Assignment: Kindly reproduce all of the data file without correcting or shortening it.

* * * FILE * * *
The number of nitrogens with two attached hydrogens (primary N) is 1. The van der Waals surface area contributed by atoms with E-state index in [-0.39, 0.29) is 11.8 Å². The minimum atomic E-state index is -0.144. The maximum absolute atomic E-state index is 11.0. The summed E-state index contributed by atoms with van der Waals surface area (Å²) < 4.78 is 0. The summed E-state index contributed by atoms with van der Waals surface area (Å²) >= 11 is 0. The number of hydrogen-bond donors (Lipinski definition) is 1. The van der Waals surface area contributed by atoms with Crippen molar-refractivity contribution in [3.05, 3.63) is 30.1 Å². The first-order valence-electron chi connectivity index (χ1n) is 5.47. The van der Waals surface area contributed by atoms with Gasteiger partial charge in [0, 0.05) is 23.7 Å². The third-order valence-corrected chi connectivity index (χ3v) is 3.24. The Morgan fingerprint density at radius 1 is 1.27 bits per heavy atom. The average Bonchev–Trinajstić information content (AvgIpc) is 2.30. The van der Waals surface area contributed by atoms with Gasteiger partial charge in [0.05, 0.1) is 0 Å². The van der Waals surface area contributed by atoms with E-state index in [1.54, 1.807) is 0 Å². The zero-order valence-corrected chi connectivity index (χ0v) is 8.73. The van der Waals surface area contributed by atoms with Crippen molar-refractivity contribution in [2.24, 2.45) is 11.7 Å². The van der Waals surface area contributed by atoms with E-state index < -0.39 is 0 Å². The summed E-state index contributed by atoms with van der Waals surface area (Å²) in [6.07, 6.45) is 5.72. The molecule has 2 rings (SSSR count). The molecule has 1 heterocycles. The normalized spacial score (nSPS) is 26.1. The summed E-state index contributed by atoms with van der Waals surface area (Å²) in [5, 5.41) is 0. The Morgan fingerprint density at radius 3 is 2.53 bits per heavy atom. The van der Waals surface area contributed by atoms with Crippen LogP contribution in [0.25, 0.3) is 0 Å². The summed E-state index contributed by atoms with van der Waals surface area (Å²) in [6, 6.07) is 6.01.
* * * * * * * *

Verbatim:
The number of nitrogens with two attached hydrogens (primary N) is 1. The van der Waals surface area contributed by atoms with E-state index in [-0.39, 0.29) is 11.8 Å². The minimum atomic E-state index is -0.144. The maximum absolute atomic E-state index is 11.0. The summed E-state index contributed by atoms with van der Waals surface area (Å²) < 4.78 is 0. The summed E-state index contributed by atoms with van der Waals surface area (Å²) >= 11 is 0. The number of hydrogen-bond donors (Lipinski definition) is 1. The van der Waals surface area contributed by atoms with Crippen molar-refractivity contribution in [3.05, 3.63) is 30.1 Å². The first-order valence-electron chi connectivity index (χ1n) is 5.47. The van der Waals surface area contributed by atoms with Gasteiger partial charge in [0, 0.05) is 23.7 Å². The third-order valence-corrected chi connectivity index (χ3v) is 3.24. The Morgan fingerprint density at radius 1 is 1.27 bits per heavy atom. The average Bonchev–Trinajstić information content (AvgIpc) is 2.30. The van der Waals surface area contributed by atoms with Gasteiger partial charge in [0.05, 0.1) is 0 Å². The van der Waals surface area contributed by atoms with E-state index in [1.54, 1.807) is 0 Å². The zero-order valence-corrected chi connectivity index (χ0v) is 8.73. The van der Waals surface area contributed by atoms with Crippen molar-refractivity contribution in [2.24, 2.45) is 11.7 Å². The van der Waals surface area contributed by atoms with E-state index < -0.39 is 0 Å². The summed E-state index contributed by atoms with van der Waals surface area (Å²) in [6.07, 6.45) is 5.72. The molecule has 2 rings (SSSR count). The molecule has 1 heterocycles. The normalized spacial score (nSPS) is 26.1. The summed E-state index contributed by atoms with van der Waals surface area (Å²) in [5, 5.41) is 0. The Morgan fingerprint density at radius 3 is 2.53 bits per heavy atom. The van der Waals surface area contributed by atoms with Crippen LogP contribution in [0.25, 0.3) is 0 Å². The summed E-state index contributed by atoms with van der Waals surface area (Å²) in [6, 6.07) is 6.01.